Mr. Dyer is of the view that, while most of the (15) fifteen member Caribbean Community (CARICOM) grouping are signatories to the original jurisdiction of the CCJ, only Barbados, Belize and Guyana have signed on to its appellate jurisdiction.
The former Attorney General said he was hoping that “the time will come sooner than expected, when we will de-link from the Privy Council”.
He added that the reluctance to accept the CCJ’s full appellate jurisdiction may have to do with the perception of political interference.
Dyer has however dismissed that argument, noting “I think in establishing the CCJ efforts were made to remove that fear.”
“That is why the CCJ is administered financially by a trust fund established and administered by the Caribbean Development Bank, so the political influence would be removed,” he added.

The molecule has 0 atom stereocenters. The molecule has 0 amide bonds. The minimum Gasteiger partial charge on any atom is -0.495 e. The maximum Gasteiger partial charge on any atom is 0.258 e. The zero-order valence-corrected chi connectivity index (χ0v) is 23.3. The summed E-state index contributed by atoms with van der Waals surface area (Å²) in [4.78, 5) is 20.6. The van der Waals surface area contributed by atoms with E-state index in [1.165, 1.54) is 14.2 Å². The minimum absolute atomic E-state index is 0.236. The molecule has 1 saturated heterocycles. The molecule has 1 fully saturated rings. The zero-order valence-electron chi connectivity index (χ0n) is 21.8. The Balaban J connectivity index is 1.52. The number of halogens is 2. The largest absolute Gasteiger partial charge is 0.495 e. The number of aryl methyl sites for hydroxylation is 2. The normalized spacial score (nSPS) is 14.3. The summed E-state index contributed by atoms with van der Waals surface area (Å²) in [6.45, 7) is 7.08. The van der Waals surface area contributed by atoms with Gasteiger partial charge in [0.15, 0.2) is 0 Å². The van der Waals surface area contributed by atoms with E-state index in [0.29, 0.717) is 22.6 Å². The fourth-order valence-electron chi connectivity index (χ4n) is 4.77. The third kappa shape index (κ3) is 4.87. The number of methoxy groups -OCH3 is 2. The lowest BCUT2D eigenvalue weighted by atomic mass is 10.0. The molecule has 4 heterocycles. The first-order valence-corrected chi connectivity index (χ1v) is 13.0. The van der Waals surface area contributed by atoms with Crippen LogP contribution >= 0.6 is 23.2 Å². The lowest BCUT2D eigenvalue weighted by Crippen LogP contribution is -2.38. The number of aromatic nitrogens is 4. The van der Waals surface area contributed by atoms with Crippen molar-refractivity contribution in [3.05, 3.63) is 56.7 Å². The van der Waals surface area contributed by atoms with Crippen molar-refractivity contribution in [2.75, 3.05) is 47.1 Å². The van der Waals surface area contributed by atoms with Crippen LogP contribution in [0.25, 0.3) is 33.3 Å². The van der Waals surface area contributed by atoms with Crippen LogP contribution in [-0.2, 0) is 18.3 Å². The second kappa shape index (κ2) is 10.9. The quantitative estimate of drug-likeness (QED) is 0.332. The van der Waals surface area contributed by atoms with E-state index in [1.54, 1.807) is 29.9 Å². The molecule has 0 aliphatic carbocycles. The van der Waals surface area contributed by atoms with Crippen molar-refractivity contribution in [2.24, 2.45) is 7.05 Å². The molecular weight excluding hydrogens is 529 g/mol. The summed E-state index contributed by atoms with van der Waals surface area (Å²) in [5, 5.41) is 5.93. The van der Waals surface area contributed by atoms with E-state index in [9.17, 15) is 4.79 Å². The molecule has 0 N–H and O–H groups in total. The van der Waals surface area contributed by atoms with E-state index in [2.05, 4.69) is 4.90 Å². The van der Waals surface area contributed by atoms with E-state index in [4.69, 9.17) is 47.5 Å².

“The CCJ was established in 2001 by regional governments to replace the London-based Privy Council as the region’s final court. The CCJ also acts as an international tribunal interpreting the revised Treaty of Chaguaramas, which governs the regional integration movement and the CARICOM Single Market and Economy (CSME).
Dominica has hinted in the past that it is prepared to make the CCJ its final court, but has said it would prefer to do so in collaboration with the other members of the sub-regional Organisation of Eastern Caribbean States (OECS),” Said Dominica’s former Attorney General.
Mr. Henry Dyer served as attorney general in Dominica, during the administration of the late Pierre Charles administration.
Dyer addressed the issue at the opening of the new law term, noting that after 40 years of legal education in the Caribbean “we are still grappling with regards to whether we should de-link from the Privy Council.”